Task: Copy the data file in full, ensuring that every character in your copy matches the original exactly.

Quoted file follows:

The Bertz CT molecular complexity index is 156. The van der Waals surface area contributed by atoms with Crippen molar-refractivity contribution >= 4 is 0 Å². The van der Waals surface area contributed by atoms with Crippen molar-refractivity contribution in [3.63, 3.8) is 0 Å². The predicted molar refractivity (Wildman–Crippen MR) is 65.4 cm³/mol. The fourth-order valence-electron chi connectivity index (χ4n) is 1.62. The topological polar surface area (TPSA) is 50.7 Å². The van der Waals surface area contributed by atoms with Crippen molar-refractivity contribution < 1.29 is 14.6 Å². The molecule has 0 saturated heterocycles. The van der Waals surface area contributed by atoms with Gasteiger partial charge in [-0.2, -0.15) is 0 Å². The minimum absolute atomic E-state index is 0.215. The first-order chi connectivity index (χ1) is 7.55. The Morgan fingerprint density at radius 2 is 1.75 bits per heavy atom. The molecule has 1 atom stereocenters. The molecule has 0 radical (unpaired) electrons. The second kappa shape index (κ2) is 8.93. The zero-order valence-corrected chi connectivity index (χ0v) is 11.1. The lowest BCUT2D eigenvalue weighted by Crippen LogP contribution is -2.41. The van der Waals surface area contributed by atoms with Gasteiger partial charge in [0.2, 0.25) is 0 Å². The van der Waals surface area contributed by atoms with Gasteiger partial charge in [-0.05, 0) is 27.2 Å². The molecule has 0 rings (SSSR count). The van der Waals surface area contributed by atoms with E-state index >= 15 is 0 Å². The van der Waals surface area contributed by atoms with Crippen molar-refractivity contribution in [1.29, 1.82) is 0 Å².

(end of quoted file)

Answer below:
The Bertz CT molecular complexity index is 156. The van der Waals surface area contributed by atoms with Crippen molar-refractivity contribution >= 4 is 0 Å². The van der Waals surface area contributed by atoms with Crippen molar-refractivity contribution in [3.63, 3.8) is 0 Å². The predicted molar refractivity (Wildman–Crippen MR) is 65.4 cm³/mol. The fourth-order valence-electron chi connectivity index (χ4n) is 1.62. The topological polar surface area (TPSA) is 50.7 Å². The van der Waals surface area contributed by atoms with Crippen molar-refractivity contribution < 1.29 is 14.6 Å². The molecule has 0 saturated heterocycles. The van der Waals surface area contributed by atoms with Gasteiger partial charge in [-0.2, -0.15) is 0 Å². The minimum absolute atomic E-state index is 0.215. The first-order chi connectivity index (χ1) is 7.55. The Morgan fingerprint density at radius 2 is 1.75 bits per heavy atom. The molecule has 1 atom stereocenters. The molecule has 0 radical (unpaired) electrons. The second kappa shape index (κ2) is 8.93. The zero-order valence-corrected chi connectivity index (χ0v) is 11.1. The lowest BCUT2D eigenvalue weighted by Crippen LogP contribution is -2.41. The van der Waals surface area contributed by atoms with Gasteiger partial charge in [0.2, 0.25) is 0 Å². The van der Waals surface area contributed by atoms with Gasteiger partial charge in [-0.05, 0) is 27.2 Å². The molecule has 0 rings (SSSR count). The van der Waals surface area contributed by atoms with E-state index >= 15 is 0 Å². The van der Waals surface area contributed by atoms with Crippen molar-refractivity contribution in [1.29, 1.82) is 0 Å².